So this is a pre-shot, laying out my path intentions in Morse code-ish black weed barrier and and white stone..
I've carved out the pathway bit by bit, pacing both the strain on my back (!) and the textural enjoyment from digging in the dirt with nothing but a shovel, a bucket and a wheelbarrow. The big chickens have bonded with me through the process- I pull up sod and they scour the dirt for (plentiful) grubs. I have to nudge them off the shovel at times. I think the most enjoyable time is when I kneel to smooth the surface pre- and -post adding a layer of sand before the weed block fabric and decomposed granite. It gives me a bit of a break, but I can also focus on the earth under me (and sometimes ponder how deep it goes and how little of it I am actually seeing!).
Not done yet.. I'm sure next spring, or the year after that, or sometime later I'll rearrange things again. The grass to the left always becomes scraggly and water starved in late summer, so perhaps I'll extend the bed in the distance, or put smaller paths through a series of water-friendly beds.. No plan yet, I'll let impulse guide me when I get there.
My front bed was dug out of the grass this spring, and the plants there are filling in, though I think they were still trying to just establish themselves this summer. My fall aster and Mexican mint marigold plants have just begun to bloom, while a Mystic spires salvia seems happy to bring summer to a close (see it's yellowed leaves).
My veggie bed is protected from the chickens (though it was created from an area I filled with compost and had them dig up and fertilize). Lettuce, brussel sprouts and broccoli on one side- must remember to water and eat the lettuce in time!
Hey mountain pea bloom! I have it in a neglected dry shady bed and it has never fully filled in, but I like its small lavender flower..
My ignored Turks cap in the back has risen to the occasion- it gets no attention from me and still puts out beautiful flowers..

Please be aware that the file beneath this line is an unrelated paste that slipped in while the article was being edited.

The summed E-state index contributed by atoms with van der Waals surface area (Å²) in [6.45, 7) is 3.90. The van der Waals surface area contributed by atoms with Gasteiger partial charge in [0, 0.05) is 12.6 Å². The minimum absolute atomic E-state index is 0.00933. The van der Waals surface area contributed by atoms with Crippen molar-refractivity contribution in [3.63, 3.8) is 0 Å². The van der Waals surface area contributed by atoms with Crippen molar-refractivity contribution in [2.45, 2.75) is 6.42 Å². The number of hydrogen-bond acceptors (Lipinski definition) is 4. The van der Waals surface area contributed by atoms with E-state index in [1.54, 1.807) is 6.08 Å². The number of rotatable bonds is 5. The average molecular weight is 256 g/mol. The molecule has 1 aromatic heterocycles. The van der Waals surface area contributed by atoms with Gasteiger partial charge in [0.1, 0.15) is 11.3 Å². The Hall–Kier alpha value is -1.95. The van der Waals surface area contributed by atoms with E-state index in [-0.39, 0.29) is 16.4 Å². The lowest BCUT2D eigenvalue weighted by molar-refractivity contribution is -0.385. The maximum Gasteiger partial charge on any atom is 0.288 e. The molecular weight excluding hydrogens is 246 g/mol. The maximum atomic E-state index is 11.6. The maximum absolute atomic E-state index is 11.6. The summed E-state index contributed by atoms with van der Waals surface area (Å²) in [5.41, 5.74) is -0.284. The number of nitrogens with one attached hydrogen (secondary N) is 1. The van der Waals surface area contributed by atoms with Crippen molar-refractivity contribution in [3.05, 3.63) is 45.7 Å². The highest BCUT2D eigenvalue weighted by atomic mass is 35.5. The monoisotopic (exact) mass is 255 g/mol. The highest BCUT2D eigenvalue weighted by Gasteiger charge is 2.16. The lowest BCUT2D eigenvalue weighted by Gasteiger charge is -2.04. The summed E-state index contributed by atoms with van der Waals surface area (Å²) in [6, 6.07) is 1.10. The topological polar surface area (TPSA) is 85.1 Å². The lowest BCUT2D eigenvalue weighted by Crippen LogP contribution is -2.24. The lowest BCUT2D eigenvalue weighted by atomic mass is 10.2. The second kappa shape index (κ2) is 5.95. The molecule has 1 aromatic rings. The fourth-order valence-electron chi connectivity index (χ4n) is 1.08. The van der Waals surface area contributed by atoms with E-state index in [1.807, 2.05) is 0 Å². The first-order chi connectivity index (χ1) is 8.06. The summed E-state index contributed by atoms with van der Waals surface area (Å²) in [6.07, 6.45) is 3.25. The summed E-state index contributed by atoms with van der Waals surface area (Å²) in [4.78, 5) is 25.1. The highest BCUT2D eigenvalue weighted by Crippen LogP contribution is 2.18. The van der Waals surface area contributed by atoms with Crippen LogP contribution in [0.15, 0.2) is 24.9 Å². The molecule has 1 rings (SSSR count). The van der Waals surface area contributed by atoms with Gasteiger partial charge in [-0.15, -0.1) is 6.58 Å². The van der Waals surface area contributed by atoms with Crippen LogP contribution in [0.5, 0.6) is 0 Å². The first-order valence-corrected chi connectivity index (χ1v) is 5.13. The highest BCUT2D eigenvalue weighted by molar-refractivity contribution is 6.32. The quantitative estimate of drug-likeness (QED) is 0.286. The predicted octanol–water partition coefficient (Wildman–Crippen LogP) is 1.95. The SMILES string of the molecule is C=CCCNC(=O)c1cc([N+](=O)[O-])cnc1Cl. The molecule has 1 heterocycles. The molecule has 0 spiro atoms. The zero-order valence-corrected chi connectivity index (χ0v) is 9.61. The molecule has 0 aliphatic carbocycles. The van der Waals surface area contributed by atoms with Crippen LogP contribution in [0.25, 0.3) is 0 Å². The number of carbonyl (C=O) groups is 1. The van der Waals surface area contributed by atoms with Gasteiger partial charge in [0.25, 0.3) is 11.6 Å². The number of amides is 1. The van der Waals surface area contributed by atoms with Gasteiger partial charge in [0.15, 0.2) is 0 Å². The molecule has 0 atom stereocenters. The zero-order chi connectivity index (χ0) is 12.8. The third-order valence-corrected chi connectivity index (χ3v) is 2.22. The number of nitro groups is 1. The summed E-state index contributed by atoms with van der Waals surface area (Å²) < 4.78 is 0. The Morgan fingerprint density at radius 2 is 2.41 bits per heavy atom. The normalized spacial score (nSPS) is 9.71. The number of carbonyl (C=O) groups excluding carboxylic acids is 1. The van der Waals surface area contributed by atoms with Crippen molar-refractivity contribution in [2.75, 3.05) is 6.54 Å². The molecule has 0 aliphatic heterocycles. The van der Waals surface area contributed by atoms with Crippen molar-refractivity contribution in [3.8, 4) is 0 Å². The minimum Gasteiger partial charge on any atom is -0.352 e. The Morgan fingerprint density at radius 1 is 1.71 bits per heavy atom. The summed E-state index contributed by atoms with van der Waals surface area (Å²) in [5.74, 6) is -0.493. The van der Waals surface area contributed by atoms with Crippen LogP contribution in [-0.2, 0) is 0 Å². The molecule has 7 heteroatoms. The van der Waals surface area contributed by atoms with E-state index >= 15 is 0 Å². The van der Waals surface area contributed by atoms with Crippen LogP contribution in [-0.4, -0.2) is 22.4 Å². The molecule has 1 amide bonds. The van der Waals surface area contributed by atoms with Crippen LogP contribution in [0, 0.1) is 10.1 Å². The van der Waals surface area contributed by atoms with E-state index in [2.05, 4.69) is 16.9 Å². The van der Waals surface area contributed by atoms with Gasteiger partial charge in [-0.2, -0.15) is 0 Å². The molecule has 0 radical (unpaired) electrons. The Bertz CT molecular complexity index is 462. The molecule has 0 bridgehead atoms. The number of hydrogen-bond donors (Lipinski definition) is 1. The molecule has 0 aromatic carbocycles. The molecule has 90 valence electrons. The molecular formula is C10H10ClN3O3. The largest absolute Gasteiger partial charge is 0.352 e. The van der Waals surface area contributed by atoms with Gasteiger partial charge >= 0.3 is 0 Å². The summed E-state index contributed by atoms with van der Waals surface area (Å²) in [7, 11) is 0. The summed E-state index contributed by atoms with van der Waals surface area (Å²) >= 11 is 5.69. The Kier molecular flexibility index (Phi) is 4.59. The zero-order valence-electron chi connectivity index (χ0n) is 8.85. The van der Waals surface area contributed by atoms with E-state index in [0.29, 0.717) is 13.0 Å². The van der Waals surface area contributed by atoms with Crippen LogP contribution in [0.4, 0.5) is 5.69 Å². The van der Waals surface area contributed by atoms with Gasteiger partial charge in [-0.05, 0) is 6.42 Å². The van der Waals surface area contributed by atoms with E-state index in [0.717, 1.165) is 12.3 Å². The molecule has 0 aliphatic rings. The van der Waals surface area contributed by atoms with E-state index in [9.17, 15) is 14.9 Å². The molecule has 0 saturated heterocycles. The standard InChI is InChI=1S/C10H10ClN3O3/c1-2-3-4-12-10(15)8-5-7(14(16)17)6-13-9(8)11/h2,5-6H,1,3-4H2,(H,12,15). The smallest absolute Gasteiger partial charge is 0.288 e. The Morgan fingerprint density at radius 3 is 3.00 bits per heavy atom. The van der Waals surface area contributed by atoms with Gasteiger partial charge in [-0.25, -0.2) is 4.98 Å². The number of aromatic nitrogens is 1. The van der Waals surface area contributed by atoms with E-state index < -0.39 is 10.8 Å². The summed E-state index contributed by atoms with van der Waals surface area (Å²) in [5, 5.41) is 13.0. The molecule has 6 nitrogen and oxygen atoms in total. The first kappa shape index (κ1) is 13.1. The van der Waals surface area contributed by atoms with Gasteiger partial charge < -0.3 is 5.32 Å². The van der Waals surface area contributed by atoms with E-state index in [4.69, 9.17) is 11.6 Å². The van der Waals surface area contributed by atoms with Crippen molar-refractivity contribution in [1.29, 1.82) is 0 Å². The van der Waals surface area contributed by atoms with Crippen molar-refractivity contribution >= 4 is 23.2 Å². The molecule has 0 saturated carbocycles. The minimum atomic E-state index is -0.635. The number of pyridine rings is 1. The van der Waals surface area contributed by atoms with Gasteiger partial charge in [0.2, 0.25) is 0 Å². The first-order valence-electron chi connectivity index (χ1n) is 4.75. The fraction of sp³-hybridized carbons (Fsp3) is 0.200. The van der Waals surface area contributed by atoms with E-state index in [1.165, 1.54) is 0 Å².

I planted a tiny 4" Martha Gonzales rose this spring because they apparently do great in Texas, are resistant to mildew, and need little care. It has done great in an intensely sunny area without large amounts of water.
Ruby my Wyandotte bantam eating a pumpkin on a bed-in-evolution. Apparently pumpkins are wonderful for chickens since they are nutritious and help deworm them. I've layered newspaper, hardwood mulch, pine straw, hay and compost scraps over a worn St Augustine area with the idea that I'll dig it all together in the spring and move my veggies there.
Another shot of my cross-beaked chick. The angle and (lack of) overlap between her top and bottom beak has steadily increased, but she keeps growing and seeming to eat well. I moved the three chicks to the chicken tractor (the temp outside being the same as our bathroom!) and she has been the first to fly up and find a roost up high. My eldest worries about her abnormal beak (and whether she'll die from it for lack of eating), and it's been a good experience to talk to him about difference and uncertainty. I alternate between enjoying watching her seem fine and worrying about how I'd know if she was suffering/starving. Pets and animals are tough that way.. It's a lesson in patience I guess, letting things take their course.